If this all sounds a bit familiar, it’s because long after WWE retired the Heat brand it kept the premise of PPV Heat with the PPV Kickoff show, albeit with a calmer talk show aesthetic. The Kickoff still acts as a final advert for what’s about to come and occasionally adds some surprise swerves such as title changes or backstage confrontations. It isn’t just WWE that continues the legacy of the PPV pre-show created during the Heat era. All Elite Wrestling’s PPV pre-show Buy-In events are essentially episodes of Sunday Night Heat.
Halftime Heat And SmackDown’s Impact
Sunday Night Heat involved plenty of incredible matches with Stone Cold, The Rock, Triple H, The Undertaker, Kane, Mankind, and Vince McMahon appearing on most shows. The most legendary of these is no doubt The Rock vs. Mankind in an empty arena match during a special Halftime Heat to coincide with Super Bowl XXXIII on January 31, 1999.
However, the show underwent a dramatic change when WWE launched SmackDown in August 1999. Heat had proven, for 12 months, that there was an appetite for multiple WWE programs throughout the week. Thus, the company went ahead with SmackDown. Filmed in its own arena, with a unique stage set and lasting double the time of Heat, there was no doubt that SmackDown was now the second show.
Slowly the WWE writers chose to keep their best ideas – and superstars – for Raw and SmackDown and Heat became the ‘enhancement show’. In a similar vein to early NXT, hardcore fans still tuned in to Heat to get a glimpse at a potential debut or a drastic new gimmick. Plus, fans of the mid-card division of the late 90s/early 00s were in their dreamland with Heat.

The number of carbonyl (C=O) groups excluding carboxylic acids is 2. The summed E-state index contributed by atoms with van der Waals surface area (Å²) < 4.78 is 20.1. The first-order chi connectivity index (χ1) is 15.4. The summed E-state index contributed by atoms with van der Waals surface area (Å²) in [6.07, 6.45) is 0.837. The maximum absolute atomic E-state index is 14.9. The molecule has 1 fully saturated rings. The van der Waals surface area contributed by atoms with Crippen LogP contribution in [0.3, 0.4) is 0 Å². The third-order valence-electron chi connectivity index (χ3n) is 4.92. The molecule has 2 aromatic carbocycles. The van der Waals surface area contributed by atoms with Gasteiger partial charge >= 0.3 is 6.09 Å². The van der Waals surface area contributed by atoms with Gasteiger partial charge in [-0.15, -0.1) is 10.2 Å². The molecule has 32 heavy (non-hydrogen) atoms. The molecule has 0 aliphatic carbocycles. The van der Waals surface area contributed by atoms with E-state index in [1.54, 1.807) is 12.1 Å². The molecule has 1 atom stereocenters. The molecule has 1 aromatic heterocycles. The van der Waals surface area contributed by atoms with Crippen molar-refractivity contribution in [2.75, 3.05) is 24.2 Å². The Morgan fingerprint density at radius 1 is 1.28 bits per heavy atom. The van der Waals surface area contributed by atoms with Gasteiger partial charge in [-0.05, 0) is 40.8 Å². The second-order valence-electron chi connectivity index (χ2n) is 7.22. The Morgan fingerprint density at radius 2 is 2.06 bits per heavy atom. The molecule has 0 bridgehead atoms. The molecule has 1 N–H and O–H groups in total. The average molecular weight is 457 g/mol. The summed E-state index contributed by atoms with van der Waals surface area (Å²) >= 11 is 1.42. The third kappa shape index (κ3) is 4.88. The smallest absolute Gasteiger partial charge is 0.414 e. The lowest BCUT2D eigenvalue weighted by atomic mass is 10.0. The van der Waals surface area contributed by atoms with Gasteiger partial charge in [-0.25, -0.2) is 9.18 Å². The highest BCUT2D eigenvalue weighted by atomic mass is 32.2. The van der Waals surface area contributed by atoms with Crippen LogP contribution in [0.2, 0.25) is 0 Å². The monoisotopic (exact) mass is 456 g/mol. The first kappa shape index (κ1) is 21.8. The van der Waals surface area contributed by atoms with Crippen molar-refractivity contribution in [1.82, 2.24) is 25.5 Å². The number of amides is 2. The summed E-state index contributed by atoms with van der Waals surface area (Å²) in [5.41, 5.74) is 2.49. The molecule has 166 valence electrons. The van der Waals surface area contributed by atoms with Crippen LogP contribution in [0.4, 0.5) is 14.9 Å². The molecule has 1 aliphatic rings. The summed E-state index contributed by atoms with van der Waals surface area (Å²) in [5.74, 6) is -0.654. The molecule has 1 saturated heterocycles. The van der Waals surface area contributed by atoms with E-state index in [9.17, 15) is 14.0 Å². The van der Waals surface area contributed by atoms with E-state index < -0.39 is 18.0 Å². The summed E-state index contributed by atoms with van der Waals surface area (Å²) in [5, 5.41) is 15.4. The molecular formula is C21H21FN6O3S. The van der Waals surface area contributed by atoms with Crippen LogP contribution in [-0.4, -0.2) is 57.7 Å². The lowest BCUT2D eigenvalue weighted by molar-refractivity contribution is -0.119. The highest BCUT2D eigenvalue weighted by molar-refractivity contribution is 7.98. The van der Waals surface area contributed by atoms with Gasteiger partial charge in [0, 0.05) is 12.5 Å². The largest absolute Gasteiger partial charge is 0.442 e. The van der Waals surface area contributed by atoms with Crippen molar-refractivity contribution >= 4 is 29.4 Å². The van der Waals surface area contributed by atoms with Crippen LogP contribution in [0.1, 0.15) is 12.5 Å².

The show soon centered around the more over-the-top superstars such as Grandmaster Sexay, Scotty 2 Hotty, The Godfather, Gangrel, Crash Holly, Val Venis, Perry Saturn, Taka Michinoku, Funaki, and many more. When WWE acquired World Championship Wrestling, Heat also seemed to be the only place to see workers such as Haku, Mr. Perfect, Billy Kidman, Hurricane Helms, and Chris Kanyon.
The Final Days Of Sunday Night Heat
Great matches still happened on Heat. Despite many viewing the prospect of Mr. Perfect and Rob Van Dam going one on one in the ring as a dream match, WWE officials only saw it as fit for Heat. It was, unsurprisingly, fantastic.
During Kurt Angle’s first heavyweight championship run in late 2000, he defended his title against Crash Holly on Heat. It was a brilliant match that involved plenty of offense from Holly and a few close calls for the challenger.
As the new millennium continued and WWE went through several changes, such as the brand split, Heat underwent one final change that would impact WWE broadcasting. When the USA Network chose not to pick up Heat, WWE aired it on its website. This marked the first time WWE had seemingly given away its programming online and set the ball in motion for its website including more original content. After 513 episodes, WWE uploaded the final ever Heat to WWE.com. The first two years of Heat are available on the WWE Network, but its legacy lives on in almost all of the content of the promotion.